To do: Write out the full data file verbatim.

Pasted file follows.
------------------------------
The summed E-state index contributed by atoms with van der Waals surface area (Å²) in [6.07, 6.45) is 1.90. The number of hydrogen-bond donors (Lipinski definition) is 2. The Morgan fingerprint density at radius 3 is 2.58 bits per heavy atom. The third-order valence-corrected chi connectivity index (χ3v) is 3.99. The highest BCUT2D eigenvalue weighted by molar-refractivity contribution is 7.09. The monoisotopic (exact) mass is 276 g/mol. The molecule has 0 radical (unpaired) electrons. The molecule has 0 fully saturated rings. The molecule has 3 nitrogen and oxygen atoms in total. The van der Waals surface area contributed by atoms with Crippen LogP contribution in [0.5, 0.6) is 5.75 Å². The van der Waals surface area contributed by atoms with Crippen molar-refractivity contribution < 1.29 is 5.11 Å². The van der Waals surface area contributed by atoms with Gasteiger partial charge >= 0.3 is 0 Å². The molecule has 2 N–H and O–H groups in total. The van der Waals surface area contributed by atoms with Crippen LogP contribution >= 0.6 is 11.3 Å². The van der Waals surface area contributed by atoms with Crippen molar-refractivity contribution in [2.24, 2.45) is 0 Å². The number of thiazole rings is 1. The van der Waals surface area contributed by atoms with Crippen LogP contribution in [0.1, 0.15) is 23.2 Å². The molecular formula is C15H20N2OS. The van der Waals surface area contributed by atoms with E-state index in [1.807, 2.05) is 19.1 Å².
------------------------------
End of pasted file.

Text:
The summed E-state index contributed by atoms with van der Waals surface area (Å²) in [6.07, 6.45) is 1.90. The number of hydrogen-bond donors (Lipinski definition) is 2. The Morgan fingerprint density at radius 3 is 2.58 bits per heavy atom. The third-order valence-corrected chi connectivity index (χ3v) is 3.99. The highest BCUT2D eigenvalue weighted by molar-refractivity contribution is 7.09. The monoisotopic (exact) mass is 276 g/mol. The molecule has 0 radical (unpaired) electrons. The molecule has 0 fully saturated rings. The molecule has 3 nitrogen and oxygen atoms in total. The van der Waals surface area contributed by atoms with Crippen LogP contribution in [0.5, 0.6) is 5.75 Å². The van der Waals surface area contributed by atoms with Crippen molar-refractivity contribution < 1.29 is 5.11 Å². The van der Waals surface area contributed by atoms with Gasteiger partial charge >= 0.3 is 0 Å². The molecule has 2 N–H and O–H groups in total. The van der Waals surface area contributed by atoms with Crippen LogP contribution >= 0.6 is 11.3 Å². The van der Waals surface area contributed by atoms with Crippen molar-refractivity contribution in [2.24, 2.45) is 0 Å². The number of thiazole rings is 1. The van der Waals surface area contributed by atoms with Crippen LogP contribution in [0.1, 0.15) is 23.2 Å². The molecular formula is C15H20N2OS. The van der Waals surface area contributed by atoms with E-state index in [1.807, 2.05) is 19.1 Å².